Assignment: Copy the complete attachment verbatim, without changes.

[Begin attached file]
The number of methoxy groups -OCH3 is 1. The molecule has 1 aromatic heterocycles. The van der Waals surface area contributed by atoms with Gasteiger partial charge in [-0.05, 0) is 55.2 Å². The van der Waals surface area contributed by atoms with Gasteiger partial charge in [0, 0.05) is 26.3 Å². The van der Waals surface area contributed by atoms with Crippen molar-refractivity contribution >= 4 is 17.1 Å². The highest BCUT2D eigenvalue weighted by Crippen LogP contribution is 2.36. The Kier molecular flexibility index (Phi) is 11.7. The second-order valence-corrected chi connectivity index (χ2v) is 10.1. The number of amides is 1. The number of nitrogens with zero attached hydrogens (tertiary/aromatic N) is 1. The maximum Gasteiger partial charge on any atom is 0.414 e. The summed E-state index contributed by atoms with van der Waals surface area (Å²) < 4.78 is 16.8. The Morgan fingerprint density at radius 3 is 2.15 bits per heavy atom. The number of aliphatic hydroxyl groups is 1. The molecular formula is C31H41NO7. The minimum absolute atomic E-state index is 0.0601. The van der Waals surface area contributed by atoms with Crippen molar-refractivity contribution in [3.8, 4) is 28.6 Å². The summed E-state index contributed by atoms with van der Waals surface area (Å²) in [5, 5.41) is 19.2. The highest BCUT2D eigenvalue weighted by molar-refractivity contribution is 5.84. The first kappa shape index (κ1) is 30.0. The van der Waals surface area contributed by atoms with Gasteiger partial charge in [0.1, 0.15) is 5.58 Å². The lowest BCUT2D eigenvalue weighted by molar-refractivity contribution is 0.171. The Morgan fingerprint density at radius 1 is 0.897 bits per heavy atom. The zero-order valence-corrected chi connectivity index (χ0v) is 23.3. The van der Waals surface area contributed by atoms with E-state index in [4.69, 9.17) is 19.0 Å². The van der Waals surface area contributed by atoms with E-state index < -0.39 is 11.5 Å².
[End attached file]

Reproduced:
The number of methoxy groups -OCH3 is 1. The molecule has 1 aromatic heterocycles. The van der Waals surface area contributed by atoms with Gasteiger partial charge in [-0.05, 0) is 55.2 Å². The van der Waals surface area contributed by atoms with Gasteiger partial charge in [0, 0.05) is 26.3 Å². The van der Waals surface area contributed by atoms with Crippen molar-refractivity contribution >= 4 is 17.1 Å². The highest BCUT2D eigenvalue weighted by Crippen LogP contribution is 2.36. The Kier molecular flexibility index (Phi) is 11.7. The second-order valence-corrected chi connectivity index (χ2v) is 10.1. The number of amides is 1. The number of nitrogens with zero attached hydrogens (tertiary/aromatic N) is 1. The maximum Gasteiger partial charge on any atom is 0.414 e. The summed E-state index contributed by atoms with van der Waals surface area (Å²) < 4.78 is 16.8. The Morgan fingerprint density at radius 3 is 2.15 bits per heavy atom. The number of aliphatic hydroxyl groups is 1. The molecular formula is C31H41NO7. The minimum absolute atomic E-state index is 0.0601. The van der Waals surface area contributed by atoms with Crippen molar-refractivity contribution in [3.8, 4) is 28.6 Å². The summed E-state index contributed by atoms with van der Waals surface area (Å²) in [5, 5.41) is 19.2. The highest BCUT2D eigenvalue weighted by molar-refractivity contribution is 5.84. The first kappa shape index (κ1) is 30.0. The van der Waals surface area contributed by atoms with Gasteiger partial charge in [0.1, 0.15) is 5.58 Å². The lowest BCUT2D eigenvalue weighted by molar-refractivity contribution is 0.171. The Morgan fingerprint density at radius 1 is 0.897 bits per heavy atom. The zero-order valence-corrected chi connectivity index (χ0v) is 23.3. The van der Waals surface area contributed by atoms with E-state index in [4.69, 9.17) is 19.0 Å². The van der Waals surface area contributed by atoms with E-state index < -0.39 is 11.5 Å².